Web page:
Surge Protection & the 18th Edition
What are electrical surges?
Also known as 'transient overvoltages', Electrical surges affect power and telecommunications systems by momentarily overloading components. Surges are commonly caused by lightning or from the switching of large electrical loads connected elsewhere on the network.
Lightning strikes are the source of the largest overvoltages and whilst they last less than one millisecond they can reach up to 6000v and can affect electrical installations up to a kilometre away.
Switching transients are much smaller but are more frequent and can be a source of constant stress for electronic components, leading to tripping of RCDs, unplanned outages and premature failure.
The result of either type of surge is the “four Ds” - Disruption, Degradation, Damage and Downtime - costing business lost productivity, staff overtime, product spoilage and delays.
The problem of electrical surges has been around for as long as humans have used electricity, but two recent trends have magnified their consequences. In order to address this, the 18th Edition Wiring Regulations make significant changes to the requirements for surge protection.
1. Our growing reliance on tech:
First, society is growing more dependent on electronics to manage everyday activities. This ranges from process control and automation technologies in industry, through business and commercial systems to personal computing devices and smart phones.
Not only are electronics more common, but they are also getting smaller. This makes individual components more vulnerable to damage from electrical surges. As a result, the number of applications and the technical requirements for surge protection devices (SPDs) are scaling up.
2. Renewable Energy:
The second major trend is the shift towards renewable energy. Efficient operation of solar photovoltaic and wind generation relies on electronic components in inverters, converters and condition monitoring systems. However, because solar and wind farms are often located on rooftops or isolated hilltops, such installations can be a route to earth for lightning. Therefore, there is a growing need for SPDs in renewable energy generating plant.
Surge Protection and the 18th Edition Wiring Regulations
Surge protection is covered in Chapter 44 of the IET Wiring Regulations (BS 7671).
Previous editions used a system known as the “AQ criteria” to determine the requirements for protection against transient overvoltages. The AQ criteria takes account of external environmental conditions that influence lightning in the atmosphere – but is has been removed from the 18th Edition.
Instead, contractors will need to install SPDs to protect against transient overvoltages in situations where there may be serious consequences. These are listed as loss of life or serious injury, interruption to public services, interruption of commercial activity, damage to cultural heritage, or impact on sites with large numbers of people.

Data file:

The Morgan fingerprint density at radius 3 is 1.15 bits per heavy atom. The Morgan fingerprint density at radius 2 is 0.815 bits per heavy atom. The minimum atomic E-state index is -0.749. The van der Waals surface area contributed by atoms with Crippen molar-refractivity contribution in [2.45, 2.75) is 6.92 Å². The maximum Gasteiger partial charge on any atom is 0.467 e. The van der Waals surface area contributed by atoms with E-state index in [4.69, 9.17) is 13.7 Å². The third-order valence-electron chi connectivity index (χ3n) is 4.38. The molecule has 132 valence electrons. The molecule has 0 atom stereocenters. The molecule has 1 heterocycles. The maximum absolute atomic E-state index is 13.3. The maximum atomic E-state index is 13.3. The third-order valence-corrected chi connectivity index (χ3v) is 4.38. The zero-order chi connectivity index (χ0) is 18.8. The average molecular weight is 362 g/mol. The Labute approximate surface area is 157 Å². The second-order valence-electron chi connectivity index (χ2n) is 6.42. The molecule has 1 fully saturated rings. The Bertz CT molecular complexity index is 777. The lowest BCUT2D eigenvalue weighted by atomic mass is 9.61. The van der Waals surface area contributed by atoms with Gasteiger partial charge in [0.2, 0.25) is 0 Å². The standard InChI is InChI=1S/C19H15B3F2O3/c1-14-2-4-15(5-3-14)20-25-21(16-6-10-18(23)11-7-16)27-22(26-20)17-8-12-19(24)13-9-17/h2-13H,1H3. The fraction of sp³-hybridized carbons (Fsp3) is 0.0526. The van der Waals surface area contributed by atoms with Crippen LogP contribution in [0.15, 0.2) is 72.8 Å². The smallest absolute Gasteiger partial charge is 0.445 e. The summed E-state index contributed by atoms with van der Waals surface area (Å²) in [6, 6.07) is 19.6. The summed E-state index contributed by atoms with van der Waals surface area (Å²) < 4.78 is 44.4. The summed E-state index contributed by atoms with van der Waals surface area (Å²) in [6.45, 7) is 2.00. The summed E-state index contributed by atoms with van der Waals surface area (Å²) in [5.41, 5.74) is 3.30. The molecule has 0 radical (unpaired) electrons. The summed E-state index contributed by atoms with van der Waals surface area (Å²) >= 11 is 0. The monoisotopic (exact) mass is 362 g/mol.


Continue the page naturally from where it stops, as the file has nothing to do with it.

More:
At all other sites (apart from single dwellings in some situations) a simplified risk assessment will determine the need for SPDs.
Unsurprisingly, the requirements are greater for high risk sites such as nuclear or chemical facilities. These require a full risk assessment, as detailed in the BS EN 62305 standard for protection against lightning.
Throughout the 18th Edition of the IET Wiring Regulations, SPDs are required to comply with BS EN 62305 if there is a risk of a direct lightning strike to a structure or to the overhead lines connected with the structure.
Will BS EN/IEC 62305 also be updated?
The International Electrotechnical Committee (IEC) is planning to issue the third edition of the international IEC 62305 standard before the end of 2018. CENELEC (the European Committee for Electrotechnical Standardisation) will then review the IEC’s updates and amend them to suit the markets in UK and Europe.
How should electrical contractors change their approach to SPDs?
The incoming regulations mean that SPDs will be required for many installations in commercial, public, industrial and housing schemes. It is important to use SPDs that meet the latest safety and technical standards to ensure that they will offer the right level of protection against repeated “worst case” overvoltages.
There are three Types of power SPD on the market (Types 1, 2 and 3), each of which can handle different types of surge current.
Type 1 SPDs are designed for installation at a facility’s service entrance. They are also known as equipotential bonding SPDs and are designed to protect against major surges that arise from a direct lightning strike. Without a Type 1 SPD, transient overvoltages can exceed the impulse ratings of equipment or cable insulation and this can lead to dangerous sparking – therefore Type 1 SPDs protect against loss of life and serious injury. However, they do not provide protection against switching transients for sensitive electrical and electronic systems.
Therefore, Type 2 and 3 SPDs are also required to protect the electrical and electronic systems. These SPDs will further reduce the size of transient overvoltages to safe levels, with Type 2 SPDs providing protection for fixed equipment and Type 3 SPDs being designed to protect sensitive or critical loads, particularly from switching transients.
Together, the three Types form a co-ordinated SPD set but it’s worth being aware that there are also Combined Type SPDs. These combine multiple Types in a single unit (for example Type 1+2+3), which can simplify installation and maintenance and save cost.